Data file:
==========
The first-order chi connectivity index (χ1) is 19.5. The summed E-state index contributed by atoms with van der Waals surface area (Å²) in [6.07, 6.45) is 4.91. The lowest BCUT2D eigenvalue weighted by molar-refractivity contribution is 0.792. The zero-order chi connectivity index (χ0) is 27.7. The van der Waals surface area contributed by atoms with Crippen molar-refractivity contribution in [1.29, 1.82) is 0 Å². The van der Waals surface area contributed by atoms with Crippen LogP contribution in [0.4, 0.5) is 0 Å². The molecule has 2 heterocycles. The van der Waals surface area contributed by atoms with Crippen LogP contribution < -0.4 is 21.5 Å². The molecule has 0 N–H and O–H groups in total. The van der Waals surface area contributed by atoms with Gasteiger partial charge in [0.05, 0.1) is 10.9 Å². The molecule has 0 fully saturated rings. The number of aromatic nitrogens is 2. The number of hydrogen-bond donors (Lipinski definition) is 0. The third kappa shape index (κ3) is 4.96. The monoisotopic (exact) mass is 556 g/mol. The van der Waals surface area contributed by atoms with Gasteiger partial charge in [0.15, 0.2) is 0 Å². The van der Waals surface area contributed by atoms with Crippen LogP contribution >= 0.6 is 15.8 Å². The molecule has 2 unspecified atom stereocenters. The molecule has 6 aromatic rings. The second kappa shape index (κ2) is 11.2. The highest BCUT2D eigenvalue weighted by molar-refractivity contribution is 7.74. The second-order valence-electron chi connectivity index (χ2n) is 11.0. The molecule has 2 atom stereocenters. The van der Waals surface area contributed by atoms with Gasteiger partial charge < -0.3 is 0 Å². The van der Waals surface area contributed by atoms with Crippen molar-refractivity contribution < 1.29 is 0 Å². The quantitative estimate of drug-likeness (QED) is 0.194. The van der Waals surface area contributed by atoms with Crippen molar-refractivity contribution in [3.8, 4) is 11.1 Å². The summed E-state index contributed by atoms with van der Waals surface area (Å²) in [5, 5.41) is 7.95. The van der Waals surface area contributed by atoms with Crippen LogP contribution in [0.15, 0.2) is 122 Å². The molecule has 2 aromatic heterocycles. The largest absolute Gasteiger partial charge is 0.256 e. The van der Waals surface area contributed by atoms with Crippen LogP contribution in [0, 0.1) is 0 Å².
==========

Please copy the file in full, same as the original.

The first-order chi connectivity index (χ1) is 19.5. The summed E-state index contributed by atoms with van der Waals surface area (Å²) in [6.07, 6.45) is 4.91. The lowest BCUT2D eigenvalue weighted by molar-refractivity contribution is 0.792. The zero-order chi connectivity index (χ0) is 27.7. The van der Waals surface area contributed by atoms with Crippen molar-refractivity contribution in [1.29, 1.82) is 0 Å². The van der Waals surface area contributed by atoms with Crippen LogP contribution in [0.4, 0.5) is 0 Å². The molecule has 2 heterocycles. The van der Waals surface area contributed by atoms with Crippen LogP contribution < -0.4 is 21.5 Å². The molecule has 0 N–H and O–H groups in total. The van der Waals surface area contributed by atoms with Gasteiger partial charge in [0.05, 0.1) is 10.9 Å². The molecule has 0 fully saturated rings. The number of aromatic nitrogens is 2. The number of hydrogen-bond donors (Lipinski definition) is 0. The third kappa shape index (κ3) is 4.96. The monoisotopic (exact) mass is 556 g/mol. The van der Waals surface area contributed by atoms with Gasteiger partial charge in [0.15, 0.2) is 0 Å². The van der Waals surface area contributed by atoms with Crippen LogP contribution >= 0.6 is 15.8 Å². The molecule has 2 unspecified atom stereocenters. The molecule has 6 aromatic rings. The second kappa shape index (κ2) is 11.2. The highest BCUT2D eigenvalue weighted by molar-refractivity contribution is 7.74. The second-order valence-electron chi connectivity index (χ2n) is 11.0. The molecule has 2 atom stereocenters. The van der Waals surface area contributed by atoms with Gasteiger partial charge < -0.3 is 0 Å². The van der Waals surface area contributed by atoms with Crippen molar-refractivity contribution < 1.29 is 0 Å². The quantitative estimate of drug-likeness (QED) is 0.194. The van der Waals surface area contributed by atoms with Crippen molar-refractivity contribution in [3.8, 4) is 11.1 Å². The summed E-state index contributed by atoms with van der Waals surface area (Å²) in [5, 5.41) is 7.95. The van der Waals surface area contributed by atoms with Crippen LogP contribution in [0.15, 0.2) is 122 Å². The molecule has 2 aromatic heterocycles. The largest absolute Gasteiger partial charge is 0.256 e. The van der Waals surface area contributed by atoms with Crippen LogP contribution in [0, 0.1) is 0 Å².